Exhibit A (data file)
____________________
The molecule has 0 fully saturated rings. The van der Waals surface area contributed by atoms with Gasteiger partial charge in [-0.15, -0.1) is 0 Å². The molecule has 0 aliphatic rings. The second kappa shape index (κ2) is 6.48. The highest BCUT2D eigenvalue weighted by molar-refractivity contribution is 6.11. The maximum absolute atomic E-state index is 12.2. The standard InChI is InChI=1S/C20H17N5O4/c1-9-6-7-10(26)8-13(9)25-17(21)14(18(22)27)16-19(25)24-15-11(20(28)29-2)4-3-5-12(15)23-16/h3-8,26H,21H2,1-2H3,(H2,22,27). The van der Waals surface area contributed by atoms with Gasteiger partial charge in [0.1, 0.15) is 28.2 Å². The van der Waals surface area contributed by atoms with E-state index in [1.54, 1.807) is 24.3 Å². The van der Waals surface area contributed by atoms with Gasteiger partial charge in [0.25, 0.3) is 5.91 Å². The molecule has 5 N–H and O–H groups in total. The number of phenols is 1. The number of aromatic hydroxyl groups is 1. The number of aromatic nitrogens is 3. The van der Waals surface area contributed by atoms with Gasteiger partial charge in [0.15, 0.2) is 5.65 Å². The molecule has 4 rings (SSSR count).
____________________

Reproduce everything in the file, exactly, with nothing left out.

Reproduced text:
The molecule has 0 fully saturated rings. The van der Waals surface area contributed by atoms with Gasteiger partial charge in [-0.15, -0.1) is 0 Å². The molecule has 0 aliphatic rings. The second kappa shape index (κ2) is 6.48. The highest BCUT2D eigenvalue weighted by molar-refractivity contribution is 6.11. The maximum absolute atomic E-state index is 12.2. The standard InChI is InChI=1S/C20H17N5O4/c1-9-6-7-10(26)8-13(9)25-17(21)14(18(22)27)16-19(25)24-15-11(20(28)29-2)4-3-5-12(15)23-16/h3-8,26H,21H2,1-2H3,(H2,22,27). The van der Waals surface area contributed by atoms with Gasteiger partial charge in [0.1, 0.15) is 28.2 Å². The van der Waals surface area contributed by atoms with E-state index in [1.54, 1.807) is 24.3 Å². The van der Waals surface area contributed by atoms with Gasteiger partial charge in [0.25, 0.3) is 5.91 Å². The molecule has 5 N–H and O–H groups in total. The number of phenols is 1. The number of aromatic hydroxyl groups is 1. The number of aromatic nitrogens is 3. The van der Waals surface area contributed by atoms with Gasteiger partial charge in [0.15, 0.2) is 5.65 Å². The molecule has 4 rings (SSSR count).